The fluid loss caused by diarrhea may result in a serious health problem (dehydration). Lopra may hide the symptoms of dehydration. For this reason, elderly persons with diarrhea, in addition to using medicine for diarrhea, must receive a sufficient amount of liquids to replace the fluid lost by the body. If you have any questions about this, check with your health care professional.

Pregnancy

Pregnancy Category Explanation
All Trimesters B Animal studies have revealed no evidence of harm to the fetus, however, there are no adequate studies in pregnant women OR animal studies have shown an adverse effect, but adequate studies in pregnant women have failed to demonstrate a risk to the fetus.

Breast Feeding

Studies in women suggest that this medication poses minimal risk to the infant when used during breastfeeding.

Interactions with Medicines

Although certain medicines should not be used together at all, in other cases two different medicines may be used together even if an interaction might occur. In these cases, your doctor may want to change the dose, or other precautions may be necessary. When you are taking Lopra, it is especially important that your healthcare professional know if you are taking any of the medicines listed below. The following interactions have been selected on the basis of their potential significance and are not necessarily all-inclusive.

Using Lopra with any of the following medicines is usually not recommended, but may be required in some cases. If both medicines are prescribed together, your doctor may change the dose or how often you use one or both of the medicines.

  • Eliglustat
  • Lomitapide
  • Nilotinib
  • Saquinavir
  • Simeprevir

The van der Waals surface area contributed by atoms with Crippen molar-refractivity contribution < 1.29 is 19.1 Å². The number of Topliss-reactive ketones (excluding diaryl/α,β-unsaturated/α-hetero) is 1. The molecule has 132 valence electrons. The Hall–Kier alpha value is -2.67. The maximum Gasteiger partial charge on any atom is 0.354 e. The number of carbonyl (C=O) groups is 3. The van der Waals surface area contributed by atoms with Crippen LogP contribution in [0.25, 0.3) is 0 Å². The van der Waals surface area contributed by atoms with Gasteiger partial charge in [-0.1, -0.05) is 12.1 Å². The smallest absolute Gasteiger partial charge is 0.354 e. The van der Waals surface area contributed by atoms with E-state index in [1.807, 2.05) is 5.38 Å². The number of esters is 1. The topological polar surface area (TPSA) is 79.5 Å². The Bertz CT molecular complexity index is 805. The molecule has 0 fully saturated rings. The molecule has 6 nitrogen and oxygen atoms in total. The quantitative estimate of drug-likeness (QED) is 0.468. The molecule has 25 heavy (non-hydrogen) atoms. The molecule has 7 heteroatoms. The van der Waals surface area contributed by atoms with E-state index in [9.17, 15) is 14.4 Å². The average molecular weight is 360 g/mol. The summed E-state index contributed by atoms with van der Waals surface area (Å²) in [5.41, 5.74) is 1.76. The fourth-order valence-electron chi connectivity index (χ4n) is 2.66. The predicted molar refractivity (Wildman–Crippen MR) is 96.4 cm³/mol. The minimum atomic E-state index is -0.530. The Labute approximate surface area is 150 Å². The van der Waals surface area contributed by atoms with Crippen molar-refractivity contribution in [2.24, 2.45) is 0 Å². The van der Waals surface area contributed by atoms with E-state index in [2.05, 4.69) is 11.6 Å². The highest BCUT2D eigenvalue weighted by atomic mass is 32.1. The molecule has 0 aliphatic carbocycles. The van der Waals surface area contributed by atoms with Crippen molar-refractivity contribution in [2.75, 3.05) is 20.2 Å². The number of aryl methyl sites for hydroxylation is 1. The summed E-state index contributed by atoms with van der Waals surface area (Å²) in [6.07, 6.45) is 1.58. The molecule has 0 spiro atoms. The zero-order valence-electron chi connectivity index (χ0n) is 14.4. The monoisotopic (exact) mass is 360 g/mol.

• Tocophersolan

Using Lopra with any of the following medicines may cause an increased risk of certain side effects, but using both drugs may be the best treatment for you. If both medicines are prescribed together, your doctor may change the dose or how often you use one or both of the medicines.

  • Gemfibrozil
  • Itraconazole

Interactions with Food/Tobacco/Alcohol

Certain medicines should not be used at or around the time of eating food or eating certain types of food since interactions may occur. Using alcohol or tobacco with certain medicines may also cause interactions to occur. Discuss with your healthcare professional the use of your medicine with food, alcohol, or tobacco.

Other Medical Problems

The presence of other medical problems may affect the use of Lopra. Make sure you tell your doctor if you have any other medical problems, especially:

  • Colitis (severe)—A more serious problem of the colon may develop if you use Lopra
  • Dysentery—This condition may get worse; a different kind of treatment may be needed
  • Liver disease—The chance of severe central nervous system (CNS) side effects may be greater in patients with liver disease

Lopra precautions

infoCertain people who are very sick or very old or who are sensitive show an exacerbation of side effect of the drug which can turn dangerous at times. So, it is very important to remember the precautions while taking the medicine. Pregnancy and Breastfeeding are also special categories wherein extra care or precaution is needed when taking a drug. Few patients may have a hypersensitivity reaction to few medications, and that can be life-threatening rarely. Penicillin hypersensitivity is one example. Diarrhea, rashes are few other symptoms which need a watch. A patient with other co-existing diseases like liver disease, heart disease, kidney disease should take special precautions.